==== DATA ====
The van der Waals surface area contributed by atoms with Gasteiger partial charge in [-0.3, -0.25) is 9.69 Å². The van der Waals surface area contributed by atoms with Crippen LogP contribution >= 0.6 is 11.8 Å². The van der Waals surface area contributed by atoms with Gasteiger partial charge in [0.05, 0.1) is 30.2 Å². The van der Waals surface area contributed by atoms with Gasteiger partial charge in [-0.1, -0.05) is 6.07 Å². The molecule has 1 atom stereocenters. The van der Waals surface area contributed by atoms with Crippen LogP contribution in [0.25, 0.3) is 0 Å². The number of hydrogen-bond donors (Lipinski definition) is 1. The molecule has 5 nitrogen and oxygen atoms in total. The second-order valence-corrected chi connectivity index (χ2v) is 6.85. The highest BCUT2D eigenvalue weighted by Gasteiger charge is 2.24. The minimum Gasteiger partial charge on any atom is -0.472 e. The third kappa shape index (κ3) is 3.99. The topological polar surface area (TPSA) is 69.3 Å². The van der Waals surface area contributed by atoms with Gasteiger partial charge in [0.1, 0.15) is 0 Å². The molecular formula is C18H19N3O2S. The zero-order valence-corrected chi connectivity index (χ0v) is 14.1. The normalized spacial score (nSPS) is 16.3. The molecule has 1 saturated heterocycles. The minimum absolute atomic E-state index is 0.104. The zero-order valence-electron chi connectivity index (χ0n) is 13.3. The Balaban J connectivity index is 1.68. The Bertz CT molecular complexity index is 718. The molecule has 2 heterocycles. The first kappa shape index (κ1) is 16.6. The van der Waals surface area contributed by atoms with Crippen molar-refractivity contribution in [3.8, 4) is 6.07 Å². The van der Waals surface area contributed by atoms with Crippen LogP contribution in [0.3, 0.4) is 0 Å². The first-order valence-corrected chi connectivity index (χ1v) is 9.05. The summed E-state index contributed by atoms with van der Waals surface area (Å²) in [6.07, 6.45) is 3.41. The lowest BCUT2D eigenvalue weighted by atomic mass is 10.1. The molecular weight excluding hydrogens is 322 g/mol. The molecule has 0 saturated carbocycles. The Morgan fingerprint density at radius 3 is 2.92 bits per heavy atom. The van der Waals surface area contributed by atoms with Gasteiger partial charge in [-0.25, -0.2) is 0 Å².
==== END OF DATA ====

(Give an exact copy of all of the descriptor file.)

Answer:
The van der Waals surface area contributed by atoms with Gasteiger partial charge in [-0.3, -0.25) is 9.69 Å². The van der Waals surface area contributed by atoms with Crippen LogP contribution >= 0.6 is 11.8 Å². The van der Waals surface area contributed by atoms with Gasteiger partial charge in [0.05, 0.1) is 30.2 Å². The van der Waals surface area contributed by atoms with Gasteiger partial charge in [-0.1, -0.05) is 6.07 Å². The molecule has 1 atom stereocenters. The van der Waals surface area contributed by atoms with Crippen LogP contribution in [0.25, 0.3) is 0 Å². The number of hydrogen-bond donors (Lipinski definition) is 1. The molecule has 5 nitrogen and oxygen atoms in total. The second-order valence-corrected chi connectivity index (χ2v) is 6.85. The highest BCUT2D eigenvalue weighted by Gasteiger charge is 2.24. The minimum Gasteiger partial charge on any atom is -0.472 e. The third kappa shape index (κ3) is 3.99. The topological polar surface area (TPSA) is 69.3 Å². The van der Waals surface area contributed by atoms with Gasteiger partial charge in [0.1, 0.15) is 0 Å². The molecular formula is C18H19N3O2S. The zero-order valence-corrected chi connectivity index (χ0v) is 14.1. The normalized spacial score (nSPS) is 16.3. The molecule has 1 saturated heterocycles. The minimum absolute atomic E-state index is 0.104. The zero-order valence-electron chi connectivity index (χ0n) is 13.3. The Balaban J connectivity index is 1.68. The Bertz CT molecular complexity index is 718. The molecule has 2 heterocycles. The first kappa shape index (κ1) is 16.6. The van der Waals surface area contributed by atoms with Crippen molar-refractivity contribution in [3.8, 4) is 6.07 Å². The van der Waals surface area contributed by atoms with Crippen LogP contribution in [0.3, 0.4) is 0 Å². The first-order valence-corrected chi connectivity index (χ1v) is 9.05. The summed E-state index contributed by atoms with van der Waals surface area (Å²) in [6.07, 6.45) is 3.41. The lowest BCUT2D eigenvalue weighted by atomic mass is 10.1. The molecular weight excluding hydrogens is 322 g/mol. The molecule has 0 saturated carbocycles. The Morgan fingerprint density at radius 3 is 2.92 bits per heavy atom. The van der Waals surface area contributed by atoms with Gasteiger partial charge in [-0.25, -0.2) is 0 Å².